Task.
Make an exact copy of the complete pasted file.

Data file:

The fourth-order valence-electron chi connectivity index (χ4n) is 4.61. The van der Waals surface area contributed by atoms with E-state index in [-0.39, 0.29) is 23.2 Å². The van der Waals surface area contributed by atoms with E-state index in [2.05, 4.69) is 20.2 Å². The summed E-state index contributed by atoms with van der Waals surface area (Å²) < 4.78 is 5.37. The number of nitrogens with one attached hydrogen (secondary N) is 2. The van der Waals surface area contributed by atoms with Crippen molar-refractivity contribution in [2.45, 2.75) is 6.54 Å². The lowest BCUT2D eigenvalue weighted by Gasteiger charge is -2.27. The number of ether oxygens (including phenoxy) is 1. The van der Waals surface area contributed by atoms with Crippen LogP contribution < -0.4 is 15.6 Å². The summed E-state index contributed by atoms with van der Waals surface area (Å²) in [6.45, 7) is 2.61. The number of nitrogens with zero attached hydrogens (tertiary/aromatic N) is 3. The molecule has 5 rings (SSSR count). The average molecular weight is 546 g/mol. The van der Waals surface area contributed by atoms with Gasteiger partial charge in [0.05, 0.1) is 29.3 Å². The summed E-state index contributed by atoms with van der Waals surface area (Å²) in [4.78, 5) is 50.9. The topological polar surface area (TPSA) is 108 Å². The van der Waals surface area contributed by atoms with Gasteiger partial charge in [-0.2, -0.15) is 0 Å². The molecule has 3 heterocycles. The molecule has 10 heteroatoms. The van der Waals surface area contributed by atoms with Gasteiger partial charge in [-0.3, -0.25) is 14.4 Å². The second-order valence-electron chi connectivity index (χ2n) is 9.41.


The fourth-order valence-electron chi connectivity index (χ4n) is 4.61. The van der Waals surface area contributed by atoms with E-state index in [-0.39, 0.29) is 23.2 Å². The van der Waals surface area contributed by atoms with E-state index in [2.05, 4.69) is 20.2 Å². The summed E-state index contributed by atoms with van der Waals surface area (Å²) < 4.78 is 5.37. The number of nitrogens with one attached hydrogen (secondary N) is 2. The van der Waals surface area contributed by atoms with Crippen molar-refractivity contribution in [2.45, 2.75) is 6.54 Å². The lowest BCUT2D eigenvalue weighted by Gasteiger charge is -2.27. The number of ether oxygens (including phenoxy) is 1. The van der Waals surface area contributed by atoms with Crippen LogP contribution < -0.4 is 15.6 Å². The summed E-state index contributed by atoms with van der Waals surface area (Å²) in [6.45, 7) is 2.61. The number of nitrogens with zero attached hydrogens (tertiary/aromatic N) is 3. The molecule has 5 rings (SSSR count). The average molecular weight is 546 g/mol. The van der Waals surface area contributed by atoms with Gasteiger partial charge in [0.05, 0.1) is 29.3 Å². The summed E-state index contributed by atoms with van der Waals surface area (Å²) in [4.78, 5) is 50.9. The topological polar surface area (TPSA) is 108 Å². The van der Waals surface area contributed by atoms with Gasteiger partial charge in [-0.2, -0.15) is 0 Å². The molecule has 3 heterocycles. The molecule has 10 heteroatoms. The van der Waals surface area contributed by atoms with Gasteiger partial charge in [-0.3, -0.25) is 14.4 Å². The second-order valence-electron chi connectivity index (χ2n) is 9.41.